Forgot to bring your board to the beach? Want to body surf like Cunningham? Here are some tips that will get you out there and dropping in like the pros. This article won’t teach how to swim, so use your common sense and know your limits at the beach.
Why body surf?
- Experience the wave in a more natural way
- Good skill for when you snap your leash
- It’s just darn fun
Fins: Good fins are crucial for bodysurfing. A solid pair of fins will give you that extra propulsion to match the speed of a wave and race down the line.
You will want a surf fin (aka swim fin), NOT a diving fin. What’s the difference? A surf fin has an open heel and does not look like a shoe at the back. If you are trying to body surf with dive fins, water will fill up the shoe pocket and easily rip them off your feet when you get pounded by a wave.
A great fin for body surfing is the DaFin Swim Fin. This is the fin used by lifeguards on the North Shore and waterman up and down the coast. It features soft foots pockets that are easy on your feet and are not foot specific. That means you won’t have to look at your feet or fumble with right and left fins when you are putting them on in a hurry.
Click here to see all Body Surfing Fins at Swell
Trunks: You will want a snug pair so they don’t end up around your ankles. The pros like to bust out the ol’ grape smugglers (speedos), but unless you’re in Europe you might get some strange looks from all your mates for sporting such a revealing garment.
Super stretch trunks are a great option. NO one likes leaving the beach feeling like they’ve been brillo padded down below and body surfing in sub-par swimwear will most definitely take it’s toll. Grab a pair of performance shorts if you plan on staying out there for more than fifteen minutes.
Fin socks (optional): If you are going on a prolonged body surfing session, especially in warmer water, fin socks can be great for protecting against rashes/blisters.
Once your feet start to become pruney you’re fins can easily irritate your skin and a neoprene fin sock will give you some added protection.
They guys at Almond Surfboards make quality, hand shaped planes that are easy on the wallet and loads of fun to ride.
Sunscreen: Melanoma is no one’s friend and if your swimming in the ocean you’ll need some serious sun protection.
The Vertra Mick Fanning Face Stick is a great choice to keep your face shielded when you are in the water. It goes on light, but offers a powerful formula that will keep protected in and out of the water. Watermans and Headhunters both offer tough water resistant screens as well.
Come Hell or High Water: This multi-award winning movie from Keith Malloy will make just about anyone want to grab a pair of fins and hit the beach. In the sport’s first ever feature film, the body surfing pros show off their best moves and their love for the ocean from the Wedge to Pipe and Montana to Teahupoo.
This film will get you stoked and can introduce you to different body surfing tricks and styles.Check out the trailer and then add it to your collection.
Picking a spot:
When choosing a spot it’s good to pick one without surfers and, if you’re new to the sport, one that isn’t breaking right on the shore. Once you master your skills on easier waves then you can start braving shore pound and surf breaks, but until then try to start off with some more user friendly waves ( ie. Breaking in slightly deeper water and on a sandy bottom).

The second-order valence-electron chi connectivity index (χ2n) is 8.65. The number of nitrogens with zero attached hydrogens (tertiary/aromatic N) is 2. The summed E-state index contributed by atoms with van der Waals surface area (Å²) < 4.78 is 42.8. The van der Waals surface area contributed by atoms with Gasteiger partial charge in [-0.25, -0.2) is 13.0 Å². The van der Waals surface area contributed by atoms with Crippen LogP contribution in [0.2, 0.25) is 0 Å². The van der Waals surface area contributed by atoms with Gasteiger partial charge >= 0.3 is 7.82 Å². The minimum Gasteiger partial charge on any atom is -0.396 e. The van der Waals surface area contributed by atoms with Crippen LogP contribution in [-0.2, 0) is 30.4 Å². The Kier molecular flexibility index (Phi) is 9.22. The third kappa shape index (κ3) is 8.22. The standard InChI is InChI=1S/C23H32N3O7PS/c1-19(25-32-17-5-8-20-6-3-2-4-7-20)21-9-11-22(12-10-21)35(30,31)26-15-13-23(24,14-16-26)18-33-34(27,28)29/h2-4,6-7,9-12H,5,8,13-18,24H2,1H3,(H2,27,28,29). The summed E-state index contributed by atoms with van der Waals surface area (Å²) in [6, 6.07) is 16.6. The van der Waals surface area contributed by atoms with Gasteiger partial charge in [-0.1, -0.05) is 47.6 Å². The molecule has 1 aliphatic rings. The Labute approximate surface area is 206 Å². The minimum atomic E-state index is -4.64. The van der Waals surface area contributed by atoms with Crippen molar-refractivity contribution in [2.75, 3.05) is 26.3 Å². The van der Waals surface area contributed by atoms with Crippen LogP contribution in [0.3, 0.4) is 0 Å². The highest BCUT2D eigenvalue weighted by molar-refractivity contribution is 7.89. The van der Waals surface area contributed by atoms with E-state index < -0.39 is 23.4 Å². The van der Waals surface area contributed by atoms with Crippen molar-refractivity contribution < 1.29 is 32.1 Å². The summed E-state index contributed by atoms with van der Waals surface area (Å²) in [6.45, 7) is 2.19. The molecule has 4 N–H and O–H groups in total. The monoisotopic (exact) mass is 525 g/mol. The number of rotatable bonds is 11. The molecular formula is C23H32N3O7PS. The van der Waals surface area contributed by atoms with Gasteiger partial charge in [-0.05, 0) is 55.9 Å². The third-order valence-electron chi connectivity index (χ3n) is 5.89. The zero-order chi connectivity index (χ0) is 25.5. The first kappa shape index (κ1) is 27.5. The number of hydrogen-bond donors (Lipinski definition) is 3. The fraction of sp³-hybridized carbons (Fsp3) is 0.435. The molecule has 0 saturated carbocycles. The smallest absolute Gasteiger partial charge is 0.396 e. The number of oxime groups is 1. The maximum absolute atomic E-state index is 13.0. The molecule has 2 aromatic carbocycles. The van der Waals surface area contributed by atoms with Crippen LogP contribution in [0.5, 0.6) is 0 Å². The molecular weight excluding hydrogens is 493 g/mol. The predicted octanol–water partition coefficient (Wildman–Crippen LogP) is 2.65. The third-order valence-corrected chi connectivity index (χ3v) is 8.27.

Also when possible SWIM NEAR A LIFEGUARD! This is especially important for novices. They can also point out rip currents and potential hazards in the line up for you.
Getting out there:
First off, NEVER put your fins on when you are in the sand, this is just bad form! No one wants to see you waddle down the beach like a duck and then trip over yourself when an ankle slapper washes over your feet. Wait until you get to about waist deep water and then put on your fins. You’ll roll onto your back, slip them on and then start swimming.
To get past waves, no matter how big or small, ALWAYS go under them. Also MAKE SURE to put both hands out in front of you when you’re going under waves so you don’t bang your head on the bottom. I’ve seen a lot of people hurt their head/neck because they’ve gone under a wave and straight into a rock or sandbar. Don’t be that guy!
On especially large waves the procedure is the same. Just dive down deep, grab the sand if you have to and then try to lie flat. The wave energy with go right over you and should leave you unscathed. DO NOT try to jump over the wave unless you want to get smacked around, hurled over the falls and possibly injured.
Catching a Wave:
Once you are out in the lineup you will want to choose a wave with an open face to ride. Much like surfing, line yourself up with the crest or peak of a breaking wave and then start swimming (kick hard!) towards shore to match its speed.
If you do this correctly the wave will start to pull you and then you’ll be able to turn either left or right depending on which way the wave’s breaking.
When you start gaining speed and pick your direction, kick and extend whichever arm is closer to the curl. A leading arm out in front helps you draw a line and assures neck protection when you go over the falls.
So if you are taking a left, use your left arm to guide you and your right arm extended behind you to help maintain stability, and if you are taking a right do the exact opposite.
Tip: In shallower water sometimes I like to drop the leg or arm further from the curl at the end of the ride to help brace myself when going over the falls. Learning to fall correctly is something that takes practice, so if you goal is to womp macking Waimea shorebreak, start off first in smaller surf and try to master your falling techniques first.
If you follow these directions correctly you will be body surfing in no time and logging in some serious barrel time.
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